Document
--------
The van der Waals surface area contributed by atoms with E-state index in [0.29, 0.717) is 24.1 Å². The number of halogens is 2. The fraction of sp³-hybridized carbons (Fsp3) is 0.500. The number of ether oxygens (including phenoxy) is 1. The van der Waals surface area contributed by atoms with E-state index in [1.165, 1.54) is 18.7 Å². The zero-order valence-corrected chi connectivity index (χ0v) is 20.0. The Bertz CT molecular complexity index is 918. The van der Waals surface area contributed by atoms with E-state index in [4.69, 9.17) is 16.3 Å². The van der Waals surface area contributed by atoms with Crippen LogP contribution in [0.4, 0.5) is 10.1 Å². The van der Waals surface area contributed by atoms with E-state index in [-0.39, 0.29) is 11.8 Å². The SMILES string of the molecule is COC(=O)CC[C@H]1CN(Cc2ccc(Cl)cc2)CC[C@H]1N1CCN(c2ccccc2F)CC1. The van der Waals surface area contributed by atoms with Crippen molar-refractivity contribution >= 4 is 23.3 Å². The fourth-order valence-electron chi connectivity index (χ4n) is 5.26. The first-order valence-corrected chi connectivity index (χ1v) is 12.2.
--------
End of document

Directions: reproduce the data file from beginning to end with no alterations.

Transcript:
The van der Waals surface area contributed by atoms with E-state index in [0.29, 0.717) is 24.1 Å². The number of halogens is 2. The fraction of sp³-hybridized carbons (Fsp3) is 0.500. The number of ether oxygens (including phenoxy) is 1. The van der Waals surface area contributed by atoms with E-state index in [1.165, 1.54) is 18.7 Å². The zero-order valence-corrected chi connectivity index (χ0v) is 20.0. The Bertz CT molecular complexity index is 918. The van der Waals surface area contributed by atoms with E-state index in [4.69, 9.17) is 16.3 Å². The van der Waals surface area contributed by atoms with Crippen LogP contribution in [0.4, 0.5) is 10.1 Å². The van der Waals surface area contributed by atoms with E-state index in [-0.39, 0.29) is 11.8 Å². The SMILES string of the molecule is COC(=O)CC[C@H]1CN(Cc2ccc(Cl)cc2)CC[C@H]1N1CCN(c2ccccc2F)CC1. The van der Waals surface area contributed by atoms with Crippen molar-refractivity contribution >= 4 is 23.3 Å². The fourth-order valence-electron chi connectivity index (χ4n) is 5.26. The first-order valence-corrected chi connectivity index (χ1v) is 12.2.